by Kathryn Daniels, speech pathologist, and Michael Hawton, child and family psychologist.
Between the two us, we have had over 60 years of clinical experience in speaking with parents and seeing young children in child health settings.
Recently, we were chatting at the town pool about some changes that we have seen in child-raising over the past 30 years. As we spoke, we both observed that there had been a marked decline in children’s ability to obtain their parents’ attention, because their parents appeared to be more and more focussed on their devices. By contrast, we speculated that in many ways, children are doing the same things they have always done. Infants naturally scour their environment for their parents’ eyes (even if their parents are distracted) and infants quite often use their index-finger to point at things so that they can get their parents’ attention to engage with them. What happens when infants can’t see that reliable, warm friendly face?
Our conversation went on: “But, many parents of young infants appear less attentive when their kids need them to be more present.” We spoke of seeing an increasing number of children who avoided making or holding eye contact with another person and who appeared be developing ‘autistic-looking’ behaviour, although they are not autistic.
The matter of whether or not we should write this piece came to a head when Michael heard his wife recently speak of seeing a young mother with her infant in a suburban park. They were sitting on the grass, the baby was facing outwards on her mother’s lap and the mother was holding a bottle to her infant with one hand while busily scrolling through her smart phone with the other. There appeared to be little interaction between the two and certainly no opportunity for making eye contact.
What’s the problem you may ask?
Young children need literally millions of face-to face interactions with a parent to attach properly. As well as developing their ability to focus and pay attention, one of the main skills infants learn through these frequent face-to-face interactions is the ability to self-regulate. Self-regulation means children learn to moderate their reactions to stimuli and can self-soothe when upset.
Already there is some anecdotal evidence that older children find an adult seeking to make eye contact during a conversation makes them feel uncomfortable. Some teenagers have been known to claim that a teacher who was looking directly at a student and trying to make eye contact, was ‘aggressive’ or ‘bullying’.
When kids don’t get these neural pathways stimulated and hard-wired into their brains, they can appear to have ‘autistic looking’ behaviour. Are you a bit worried yet? We all should be because the later problems of avoidant attachment are significant.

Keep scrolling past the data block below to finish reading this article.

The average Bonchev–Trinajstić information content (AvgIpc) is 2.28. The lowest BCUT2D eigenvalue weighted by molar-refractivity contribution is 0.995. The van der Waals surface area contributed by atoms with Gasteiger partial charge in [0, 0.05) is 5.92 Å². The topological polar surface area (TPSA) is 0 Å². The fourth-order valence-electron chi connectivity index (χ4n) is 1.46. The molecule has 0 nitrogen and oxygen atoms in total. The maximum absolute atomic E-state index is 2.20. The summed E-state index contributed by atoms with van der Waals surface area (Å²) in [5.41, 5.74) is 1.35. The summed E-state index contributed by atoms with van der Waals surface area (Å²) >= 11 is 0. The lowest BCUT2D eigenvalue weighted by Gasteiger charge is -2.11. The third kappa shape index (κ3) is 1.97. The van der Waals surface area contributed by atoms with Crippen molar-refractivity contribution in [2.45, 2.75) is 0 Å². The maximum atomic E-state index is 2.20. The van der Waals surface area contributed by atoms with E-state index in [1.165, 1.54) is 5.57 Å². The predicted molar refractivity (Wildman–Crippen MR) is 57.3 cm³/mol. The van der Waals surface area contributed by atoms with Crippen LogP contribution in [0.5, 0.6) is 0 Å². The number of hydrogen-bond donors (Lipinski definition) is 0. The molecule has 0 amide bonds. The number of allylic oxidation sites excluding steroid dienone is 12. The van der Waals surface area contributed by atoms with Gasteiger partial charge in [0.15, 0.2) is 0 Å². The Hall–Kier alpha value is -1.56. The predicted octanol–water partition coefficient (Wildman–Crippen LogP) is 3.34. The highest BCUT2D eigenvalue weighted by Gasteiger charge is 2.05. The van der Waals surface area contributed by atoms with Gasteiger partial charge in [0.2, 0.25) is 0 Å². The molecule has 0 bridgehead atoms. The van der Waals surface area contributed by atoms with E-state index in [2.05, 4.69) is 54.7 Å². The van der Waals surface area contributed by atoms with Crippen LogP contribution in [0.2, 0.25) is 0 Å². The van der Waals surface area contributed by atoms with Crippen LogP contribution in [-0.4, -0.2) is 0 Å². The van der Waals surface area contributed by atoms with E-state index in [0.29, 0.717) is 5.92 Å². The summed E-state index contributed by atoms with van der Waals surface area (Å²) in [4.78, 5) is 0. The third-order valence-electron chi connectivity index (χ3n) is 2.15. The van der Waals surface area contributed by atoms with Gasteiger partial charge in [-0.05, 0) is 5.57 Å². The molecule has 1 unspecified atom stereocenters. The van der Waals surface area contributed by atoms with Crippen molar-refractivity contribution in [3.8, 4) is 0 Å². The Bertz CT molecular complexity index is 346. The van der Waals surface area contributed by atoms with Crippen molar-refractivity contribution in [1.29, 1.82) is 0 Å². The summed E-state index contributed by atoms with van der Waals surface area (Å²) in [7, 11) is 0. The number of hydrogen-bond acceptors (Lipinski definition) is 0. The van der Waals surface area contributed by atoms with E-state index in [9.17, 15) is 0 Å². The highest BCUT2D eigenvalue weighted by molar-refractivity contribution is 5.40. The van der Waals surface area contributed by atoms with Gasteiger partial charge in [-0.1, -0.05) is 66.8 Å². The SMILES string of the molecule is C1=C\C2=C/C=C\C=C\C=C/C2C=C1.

With the rise of device usage in young parents lives, we are continually shocked when we are out and about in our local town. Kathryn says that she is seeing an increase in the number of children in her clinical practice, who find it hard to maintain eye contact or even to sustain any gaze.
We are concerned that we may see a rise in the number of children who have trouble relating to others, focussing or concentrating or even accurately interpreting the body language and tone of another’s communication.
To sum up
We need to start ‘gaze’ practice early and that means when our children are infants.
It is timely then that we are reminded of the imperative for our children’s healthy development that they need to get as good a chance as possible to gaze- and, yes, we should put down our phones, turn that baby carrier around and gaze at them as much as possible. You will be rewarded with smiles and giggles.
“Look at mee…Look at mee Kim” was the much-parodied phrase used in the TV series Kath and Kim. Next time you’re with your infant, gaze into their lovely face. The thing is you might be surprised to see that they are already waiting for your attention!
Kathryn Daniels is a speech pathologist based in Bangalow in Northern New South Wales she can be contacted on 0401 538 807.
Michael Hawton is founder of Parentshop, providing education and resources for parents and industry professionals working with children. He has authored two books on child behaviour management: Talk Less Listen More and Engaging Adolescents. You can find more information, including his books and self-paced online parenting courses at https://www.parentshop.com.au/parent-courses/